Epilepsy is a chronic disorder, the hallmark of which is recurrent, unprovoked seizures.
The seizures in epilepsy may be related to a brain injury or a family tendency, but often the cause is completely unknown.
Many people with epilepsy have more than one type of seizure and may have other symptoms of neurological problems as well.
Partial seizures start in one part of the brain. The electrical disturbances may then move to other parts of the brain or they may stay in one area until the seizure is over.
Generalized seizures involve electrical disturbances that occur all over the brain at the same time. These include several types of seizures including absence seizures (also called petit mal), tonic-clonic seizures (also called grand mal), and myoclonic epilepsies.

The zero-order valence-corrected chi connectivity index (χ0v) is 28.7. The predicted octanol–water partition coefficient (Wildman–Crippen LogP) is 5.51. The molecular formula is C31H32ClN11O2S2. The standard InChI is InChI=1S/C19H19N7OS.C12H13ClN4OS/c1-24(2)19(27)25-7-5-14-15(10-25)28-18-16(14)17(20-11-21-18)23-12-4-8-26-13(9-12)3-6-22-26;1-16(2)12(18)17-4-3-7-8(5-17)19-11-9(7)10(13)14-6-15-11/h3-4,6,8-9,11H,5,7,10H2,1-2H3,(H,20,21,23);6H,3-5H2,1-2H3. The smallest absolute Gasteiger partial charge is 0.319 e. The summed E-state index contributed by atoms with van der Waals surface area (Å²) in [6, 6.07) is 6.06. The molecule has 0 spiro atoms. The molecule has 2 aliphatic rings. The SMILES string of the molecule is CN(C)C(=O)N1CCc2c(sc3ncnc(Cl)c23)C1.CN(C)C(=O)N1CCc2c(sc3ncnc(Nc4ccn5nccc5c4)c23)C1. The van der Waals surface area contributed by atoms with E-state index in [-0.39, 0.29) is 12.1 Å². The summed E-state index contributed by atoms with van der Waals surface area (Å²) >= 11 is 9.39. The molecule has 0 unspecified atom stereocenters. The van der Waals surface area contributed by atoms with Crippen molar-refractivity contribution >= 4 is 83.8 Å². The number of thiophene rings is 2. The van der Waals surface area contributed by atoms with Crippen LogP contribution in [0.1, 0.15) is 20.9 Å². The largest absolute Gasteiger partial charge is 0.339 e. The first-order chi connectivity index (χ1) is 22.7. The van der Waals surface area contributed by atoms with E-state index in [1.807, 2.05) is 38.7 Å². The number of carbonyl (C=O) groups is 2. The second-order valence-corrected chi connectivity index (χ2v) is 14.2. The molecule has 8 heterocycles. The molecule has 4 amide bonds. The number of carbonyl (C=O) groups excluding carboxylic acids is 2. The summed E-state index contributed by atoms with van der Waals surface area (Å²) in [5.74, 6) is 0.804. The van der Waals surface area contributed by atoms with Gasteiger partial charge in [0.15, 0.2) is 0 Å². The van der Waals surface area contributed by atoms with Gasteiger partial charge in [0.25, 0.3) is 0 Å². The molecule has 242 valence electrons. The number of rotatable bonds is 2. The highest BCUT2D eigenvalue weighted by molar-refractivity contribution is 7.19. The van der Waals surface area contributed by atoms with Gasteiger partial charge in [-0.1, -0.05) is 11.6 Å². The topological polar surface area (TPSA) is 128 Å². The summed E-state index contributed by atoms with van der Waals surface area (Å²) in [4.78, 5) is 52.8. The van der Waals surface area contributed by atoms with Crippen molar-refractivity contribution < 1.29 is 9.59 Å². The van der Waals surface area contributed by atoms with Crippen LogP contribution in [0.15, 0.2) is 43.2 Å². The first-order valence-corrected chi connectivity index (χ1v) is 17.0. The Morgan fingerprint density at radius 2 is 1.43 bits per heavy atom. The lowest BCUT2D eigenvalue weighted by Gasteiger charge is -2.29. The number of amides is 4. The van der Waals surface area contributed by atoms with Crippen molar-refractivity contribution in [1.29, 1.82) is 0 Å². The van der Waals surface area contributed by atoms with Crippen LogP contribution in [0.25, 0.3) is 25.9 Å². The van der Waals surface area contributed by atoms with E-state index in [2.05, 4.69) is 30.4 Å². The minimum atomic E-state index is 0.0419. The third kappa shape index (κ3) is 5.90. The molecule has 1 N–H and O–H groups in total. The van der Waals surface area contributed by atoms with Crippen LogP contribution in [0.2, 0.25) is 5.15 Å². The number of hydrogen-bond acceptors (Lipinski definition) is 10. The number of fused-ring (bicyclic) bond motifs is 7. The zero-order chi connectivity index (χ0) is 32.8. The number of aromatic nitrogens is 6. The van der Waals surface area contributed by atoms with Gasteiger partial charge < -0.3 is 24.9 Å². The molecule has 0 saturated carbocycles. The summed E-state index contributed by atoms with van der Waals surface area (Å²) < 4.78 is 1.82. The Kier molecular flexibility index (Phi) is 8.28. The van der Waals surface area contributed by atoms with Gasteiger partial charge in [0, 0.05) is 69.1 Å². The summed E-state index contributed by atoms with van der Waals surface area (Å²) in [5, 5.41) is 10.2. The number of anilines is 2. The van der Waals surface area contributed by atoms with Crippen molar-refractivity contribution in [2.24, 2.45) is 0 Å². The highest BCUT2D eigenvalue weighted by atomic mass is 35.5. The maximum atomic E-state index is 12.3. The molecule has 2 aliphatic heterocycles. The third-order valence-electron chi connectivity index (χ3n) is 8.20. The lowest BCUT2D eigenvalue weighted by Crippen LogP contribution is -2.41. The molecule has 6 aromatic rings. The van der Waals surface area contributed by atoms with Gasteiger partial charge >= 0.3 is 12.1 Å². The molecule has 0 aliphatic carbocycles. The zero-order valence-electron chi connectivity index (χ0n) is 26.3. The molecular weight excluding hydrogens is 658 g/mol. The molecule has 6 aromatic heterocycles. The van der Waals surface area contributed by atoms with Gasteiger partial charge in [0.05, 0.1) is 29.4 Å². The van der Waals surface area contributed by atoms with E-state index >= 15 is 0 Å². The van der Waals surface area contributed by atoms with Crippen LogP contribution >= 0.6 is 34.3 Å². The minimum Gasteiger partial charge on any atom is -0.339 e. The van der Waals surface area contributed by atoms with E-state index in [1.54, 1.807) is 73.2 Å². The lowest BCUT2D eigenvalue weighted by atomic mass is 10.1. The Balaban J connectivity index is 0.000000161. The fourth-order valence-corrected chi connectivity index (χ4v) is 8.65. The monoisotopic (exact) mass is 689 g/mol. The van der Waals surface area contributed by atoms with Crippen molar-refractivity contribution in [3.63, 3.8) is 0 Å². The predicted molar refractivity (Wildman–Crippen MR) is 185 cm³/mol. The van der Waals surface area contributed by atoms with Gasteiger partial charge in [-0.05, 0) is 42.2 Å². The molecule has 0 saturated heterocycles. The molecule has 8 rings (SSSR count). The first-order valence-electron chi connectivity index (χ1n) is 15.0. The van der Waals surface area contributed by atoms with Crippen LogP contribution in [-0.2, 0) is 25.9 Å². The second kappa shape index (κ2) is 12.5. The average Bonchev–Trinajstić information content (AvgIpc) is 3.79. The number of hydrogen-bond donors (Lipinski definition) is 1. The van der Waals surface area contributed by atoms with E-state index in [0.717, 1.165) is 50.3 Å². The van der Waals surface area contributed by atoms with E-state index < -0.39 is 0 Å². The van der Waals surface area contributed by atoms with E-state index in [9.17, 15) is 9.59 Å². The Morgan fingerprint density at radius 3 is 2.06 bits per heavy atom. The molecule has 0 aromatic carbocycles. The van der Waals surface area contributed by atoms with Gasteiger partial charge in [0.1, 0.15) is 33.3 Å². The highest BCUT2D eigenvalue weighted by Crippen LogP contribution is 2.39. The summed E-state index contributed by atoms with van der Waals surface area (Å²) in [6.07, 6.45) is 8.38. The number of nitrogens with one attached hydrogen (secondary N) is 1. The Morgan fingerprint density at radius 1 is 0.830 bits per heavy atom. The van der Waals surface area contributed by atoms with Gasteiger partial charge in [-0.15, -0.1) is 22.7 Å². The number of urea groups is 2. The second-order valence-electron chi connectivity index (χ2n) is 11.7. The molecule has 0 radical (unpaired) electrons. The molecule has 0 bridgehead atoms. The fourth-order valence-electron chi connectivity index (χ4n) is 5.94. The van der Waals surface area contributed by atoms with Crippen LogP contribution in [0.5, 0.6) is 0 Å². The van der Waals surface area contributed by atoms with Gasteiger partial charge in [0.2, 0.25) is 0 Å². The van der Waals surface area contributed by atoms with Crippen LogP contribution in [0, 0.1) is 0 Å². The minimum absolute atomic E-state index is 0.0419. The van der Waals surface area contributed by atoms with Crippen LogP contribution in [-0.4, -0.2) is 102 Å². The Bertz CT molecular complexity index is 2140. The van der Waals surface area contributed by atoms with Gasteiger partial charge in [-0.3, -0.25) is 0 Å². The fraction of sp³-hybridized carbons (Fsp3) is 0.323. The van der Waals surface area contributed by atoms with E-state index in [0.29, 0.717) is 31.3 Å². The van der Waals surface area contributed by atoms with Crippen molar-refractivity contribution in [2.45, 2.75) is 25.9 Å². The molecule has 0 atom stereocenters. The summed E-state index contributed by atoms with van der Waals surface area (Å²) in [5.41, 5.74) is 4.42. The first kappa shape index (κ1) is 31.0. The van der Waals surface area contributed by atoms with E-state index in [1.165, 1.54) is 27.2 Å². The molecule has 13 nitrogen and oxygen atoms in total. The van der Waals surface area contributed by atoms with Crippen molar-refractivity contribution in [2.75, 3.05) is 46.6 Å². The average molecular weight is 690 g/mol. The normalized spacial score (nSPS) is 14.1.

A person is diagnosed with epilepsy if they have two unprovoked seizures (or one unprovoked seizure with the likelihood of more) that were not caused by some known and reversible medical condition like alcohol withdrawal or extremely low blood sugar. Tests may include:
- A neurological exam of your behavior, motor abilities and mental function.
- A blood sample.
- A sample of cerebrospinal fluid.
- An electroencephalogram (EEG).
- A CT scan.
- An MRI.
- A PET scan.
- Single-photon emission computerized tomography (SPECT).
Not everyone who has one seizure will have another one, and because a seizure can be an isolated incident, your doctor may not decide to start treatment until you've had more than one. If your doctor recommends treatment, it may include medication, surgery, vagus nerve stimulation, responsive neurostimulation, or deep brain stimulation.
Managing Your Condition
- Take medication as prescribed.
- Get enough sleep.
- Exercise regularly.